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Louisville Launches Long-Awaited Bike Share Program

Louisville’s long-awaited bike share program will be up and running Thursday. Mayor Greg Fischer will kick off the program with an inaugural ride at 10 a.m.

LouVelo will begin with 300 bikes across 28 stations in the city. People scan their credit cards to rent the bikes, and return them to any station once they’re done.

Currently, those stations are located downtown, near East Market, Old Louisville and near the University of Louisville.

“I’m absolutely thrilled to see it,” said Ben Botkins, founder of Parkside Bikes bike shop.

Soon, his shop will share a building with LouVelo on Market Street.

“You would think that in one way it’s counter-intuitive to a bike retailer to have ultra, ultra-cheap bike transportation on the same block, which In Nulu they have one of the stations right there," he said. "But, I think of it as an ‘all ships rise with the tide’ thing with this. The more people on bikes, the more people are going to ride bikes."

Though a city-wide bike share program is new to Louisville, this is one of many similar programs contracted through Miama-based CycleHop.

CycleHop manages dozens of national and international bike share programs. One such Chicago program started in 2013 with 75 stations and 750 bikes; it now touts more than 580 stations and 5,800 bikes, according to the program’s website.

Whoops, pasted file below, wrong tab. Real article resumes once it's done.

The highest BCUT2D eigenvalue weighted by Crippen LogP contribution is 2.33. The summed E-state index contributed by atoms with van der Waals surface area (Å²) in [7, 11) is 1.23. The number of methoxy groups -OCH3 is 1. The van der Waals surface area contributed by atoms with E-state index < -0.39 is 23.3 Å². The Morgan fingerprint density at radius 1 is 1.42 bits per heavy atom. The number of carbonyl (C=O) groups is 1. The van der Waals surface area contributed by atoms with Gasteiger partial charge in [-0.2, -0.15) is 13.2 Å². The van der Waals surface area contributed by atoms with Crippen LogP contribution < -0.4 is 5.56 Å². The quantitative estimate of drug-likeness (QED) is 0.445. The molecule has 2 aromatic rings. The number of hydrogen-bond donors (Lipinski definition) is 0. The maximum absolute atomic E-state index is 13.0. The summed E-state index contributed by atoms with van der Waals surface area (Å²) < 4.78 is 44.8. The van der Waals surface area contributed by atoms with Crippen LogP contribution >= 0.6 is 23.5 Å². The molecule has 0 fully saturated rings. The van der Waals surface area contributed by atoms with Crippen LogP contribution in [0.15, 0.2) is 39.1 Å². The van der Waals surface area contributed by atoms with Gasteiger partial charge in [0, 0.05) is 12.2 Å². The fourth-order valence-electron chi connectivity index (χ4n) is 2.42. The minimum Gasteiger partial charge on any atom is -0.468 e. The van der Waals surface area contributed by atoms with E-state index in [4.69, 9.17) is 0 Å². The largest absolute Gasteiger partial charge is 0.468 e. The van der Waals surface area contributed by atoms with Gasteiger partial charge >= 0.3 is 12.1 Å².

LouVelo Head Mechanic Tom Hughes hopes the program helps boost revenue.

“It’s a little bit for tourism around town," he said. "You can go check out shops, restaurants, bars, whatever you want. It’s real easy, just grab a bike and go anywhere.”

The program also focuses on biking as another transportation method for locations within a mile.

Though there’s enthusiasm for the project, Jackie Green, founder of Bike Couriers Bike Shops, said he believes the city needs to address urban traffic safety first.

“I’m glad Louisville is introducing the program," said Green. "Louisville, however, is making a mistake. The first thing we need to do before we introduce a bike share program is to calm traffic.”

Green said urban areas are a danger to novice bikers soon to flood city sidewalks. According to the Centers for Disease Control, most bicyclist deaths occur in urban areas and non-intersection locations.

Louvelo plans to expand stations to Russell, the Highlands and more areas, based on data recorded by the bikes. That data tracks riders’ trips, providing officials with information on where more stations could expand.

LouVelo is being paid for through a combination of federal and Metro Government funds and corporate donations.

Kyeland Jackson is an Associate Producer for WFPL News.

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